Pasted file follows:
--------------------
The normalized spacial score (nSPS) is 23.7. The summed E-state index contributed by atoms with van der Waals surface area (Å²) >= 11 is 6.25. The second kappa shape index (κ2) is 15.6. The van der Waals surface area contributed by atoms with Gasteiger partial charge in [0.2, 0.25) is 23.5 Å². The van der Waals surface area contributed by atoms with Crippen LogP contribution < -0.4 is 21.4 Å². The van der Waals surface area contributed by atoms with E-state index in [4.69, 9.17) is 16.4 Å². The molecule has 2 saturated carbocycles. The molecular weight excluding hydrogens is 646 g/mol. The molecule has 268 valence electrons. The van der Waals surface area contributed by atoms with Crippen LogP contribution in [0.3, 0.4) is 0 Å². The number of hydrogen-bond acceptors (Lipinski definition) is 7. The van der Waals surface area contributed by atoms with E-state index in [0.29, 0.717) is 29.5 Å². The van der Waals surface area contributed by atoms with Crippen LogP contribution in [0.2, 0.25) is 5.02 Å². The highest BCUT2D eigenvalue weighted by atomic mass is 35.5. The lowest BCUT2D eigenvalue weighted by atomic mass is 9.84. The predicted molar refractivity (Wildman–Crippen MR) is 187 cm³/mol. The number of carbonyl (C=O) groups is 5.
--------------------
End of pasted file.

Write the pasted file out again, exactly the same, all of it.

The normalized spacial score (nSPS) is 23.7. The summed E-state index contributed by atoms with van der Waals surface area (Å²) >= 11 is 6.25. The second kappa shape index (κ2) is 15.6. The van der Waals surface area contributed by atoms with Gasteiger partial charge in [0.2, 0.25) is 23.5 Å². The van der Waals surface area contributed by atoms with Crippen LogP contribution < -0.4 is 21.4 Å². The van der Waals surface area contributed by atoms with E-state index in [4.69, 9.17) is 16.4 Å². The molecule has 2 saturated carbocycles. The molecular weight excluding hydrogens is 646 g/mol. The molecule has 268 valence electrons. The van der Waals surface area contributed by atoms with Crippen LogP contribution in [0.3, 0.4) is 0 Å². The number of hydrogen-bond acceptors (Lipinski definition) is 7. The van der Waals surface area contributed by atoms with E-state index in [0.29, 0.717) is 29.5 Å². The van der Waals surface area contributed by atoms with Crippen LogP contribution in [0.2, 0.25) is 5.02 Å². The highest BCUT2D eigenvalue weighted by atomic mass is 35.5. The lowest BCUT2D eigenvalue weighted by atomic mass is 9.84. The predicted molar refractivity (Wildman–Crippen MR) is 187 cm³/mol. The number of carbonyl (C=O) groups is 5.